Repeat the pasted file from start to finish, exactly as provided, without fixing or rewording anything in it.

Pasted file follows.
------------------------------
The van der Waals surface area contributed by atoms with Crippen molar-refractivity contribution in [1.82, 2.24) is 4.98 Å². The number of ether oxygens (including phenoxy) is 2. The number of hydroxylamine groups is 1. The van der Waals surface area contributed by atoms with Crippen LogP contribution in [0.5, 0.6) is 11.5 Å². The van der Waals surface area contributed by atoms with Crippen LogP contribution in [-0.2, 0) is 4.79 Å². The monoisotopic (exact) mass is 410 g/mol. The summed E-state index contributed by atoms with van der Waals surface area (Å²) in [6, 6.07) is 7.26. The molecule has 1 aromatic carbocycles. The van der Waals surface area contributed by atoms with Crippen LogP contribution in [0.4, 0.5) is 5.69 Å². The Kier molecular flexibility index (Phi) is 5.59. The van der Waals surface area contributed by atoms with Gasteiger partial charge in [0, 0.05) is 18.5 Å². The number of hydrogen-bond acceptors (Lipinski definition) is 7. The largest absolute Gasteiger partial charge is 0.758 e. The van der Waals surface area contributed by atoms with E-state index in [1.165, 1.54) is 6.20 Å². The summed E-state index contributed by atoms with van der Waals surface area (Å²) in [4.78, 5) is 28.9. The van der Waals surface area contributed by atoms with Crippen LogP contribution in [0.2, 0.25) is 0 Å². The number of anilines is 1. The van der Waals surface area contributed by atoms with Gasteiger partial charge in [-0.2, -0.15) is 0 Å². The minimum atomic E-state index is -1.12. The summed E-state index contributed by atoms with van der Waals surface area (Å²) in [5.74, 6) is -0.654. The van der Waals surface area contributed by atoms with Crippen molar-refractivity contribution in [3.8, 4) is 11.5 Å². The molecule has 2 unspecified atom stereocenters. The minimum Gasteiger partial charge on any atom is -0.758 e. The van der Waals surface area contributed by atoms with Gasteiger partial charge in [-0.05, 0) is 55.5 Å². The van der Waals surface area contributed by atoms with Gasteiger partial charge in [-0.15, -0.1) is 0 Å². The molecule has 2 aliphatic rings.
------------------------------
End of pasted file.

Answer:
The van der Waals surface area contributed by atoms with Crippen molar-refractivity contribution in [1.82, 2.24) is 4.98 Å². The number of ether oxygens (including phenoxy) is 2. The number of hydroxylamine groups is 1. The van der Waals surface area contributed by atoms with Crippen LogP contribution in [0.5, 0.6) is 11.5 Å². The van der Waals surface area contributed by atoms with Crippen LogP contribution in [-0.2, 0) is 4.79 Å². The monoisotopic (exact) mass is 410 g/mol. The summed E-state index contributed by atoms with van der Waals surface area (Å²) in [6, 6.07) is 7.26. The molecule has 1 aromatic carbocycles. The van der Waals surface area contributed by atoms with Crippen LogP contribution in [0.4, 0.5) is 5.69 Å². The Kier molecular flexibility index (Phi) is 5.59. The van der Waals surface area contributed by atoms with Gasteiger partial charge in [0, 0.05) is 18.5 Å². The number of hydrogen-bond acceptors (Lipinski definition) is 7. The largest absolute Gasteiger partial charge is 0.758 e. The van der Waals surface area contributed by atoms with E-state index in [1.165, 1.54) is 6.20 Å². The summed E-state index contributed by atoms with van der Waals surface area (Å²) in [4.78, 5) is 28.9. The van der Waals surface area contributed by atoms with Crippen LogP contribution in [0.2, 0.25) is 0 Å². The number of anilines is 1. The van der Waals surface area contributed by atoms with Gasteiger partial charge in [-0.2, -0.15) is 0 Å². The minimum atomic E-state index is -1.12. The summed E-state index contributed by atoms with van der Waals surface area (Å²) in [5.74, 6) is -0.654. The van der Waals surface area contributed by atoms with Crippen molar-refractivity contribution in [3.8, 4) is 11.5 Å². The molecule has 2 unspecified atom stereocenters. The minimum Gasteiger partial charge on any atom is -0.758 e. The van der Waals surface area contributed by atoms with Gasteiger partial charge in [-0.05, 0) is 55.5 Å². The van der Waals surface area contributed by atoms with Gasteiger partial charge in [-0.15, -0.1) is 0 Å². The molecule has 2 aliphatic rings.